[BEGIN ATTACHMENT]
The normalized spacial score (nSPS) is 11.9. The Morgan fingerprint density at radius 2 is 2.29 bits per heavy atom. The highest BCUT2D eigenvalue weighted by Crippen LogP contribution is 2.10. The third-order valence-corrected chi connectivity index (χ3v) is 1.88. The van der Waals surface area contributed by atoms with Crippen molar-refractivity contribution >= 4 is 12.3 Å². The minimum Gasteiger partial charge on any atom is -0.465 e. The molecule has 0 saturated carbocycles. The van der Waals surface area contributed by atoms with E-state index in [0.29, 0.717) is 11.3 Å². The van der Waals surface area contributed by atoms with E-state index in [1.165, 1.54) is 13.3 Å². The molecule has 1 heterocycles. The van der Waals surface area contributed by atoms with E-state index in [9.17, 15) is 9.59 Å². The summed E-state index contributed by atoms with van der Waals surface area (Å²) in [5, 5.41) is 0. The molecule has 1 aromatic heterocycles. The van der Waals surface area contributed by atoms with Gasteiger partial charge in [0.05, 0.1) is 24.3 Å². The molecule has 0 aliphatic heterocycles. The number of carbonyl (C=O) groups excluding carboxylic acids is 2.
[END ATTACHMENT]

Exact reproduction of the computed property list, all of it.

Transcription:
The normalized spacial score (nSPS) is 11.9. The Morgan fingerprint density at radius 2 is 2.29 bits per heavy atom. The highest BCUT2D eigenvalue weighted by Crippen LogP contribution is 2.10. The third-order valence-corrected chi connectivity index (χ3v) is 1.88. The van der Waals surface area contributed by atoms with Crippen molar-refractivity contribution >= 4 is 12.3 Å². The minimum Gasteiger partial charge on any atom is -0.465 e. The molecule has 0 saturated carbocycles. The van der Waals surface area contributed by atoms with E-state index in [0.29, 0.717) is 11.3 Å². The van der Waals surface area contributed by atoms with E-state index in [1.165, 1.54) is 13.3 Å². The molecule has 1 heterocycles. The van der Waals surface area contributed by atoms with E-state index in [9.17, 15) is 9.59 Å². The summed E-state index contributed by atoms with van der Waals surface area (Å²) in [5, 5.41) is 0. The molecule has 1 aromatic heterocycles. The van der Waals surface area contributed by atoms with Gasteiger partial charge in [0.05, 0.1) is 24.3 Å². The molecule has 0 aliphatic heterocycles. The number of carbonyl (C=O) groups excluding carboxylic acids is 2.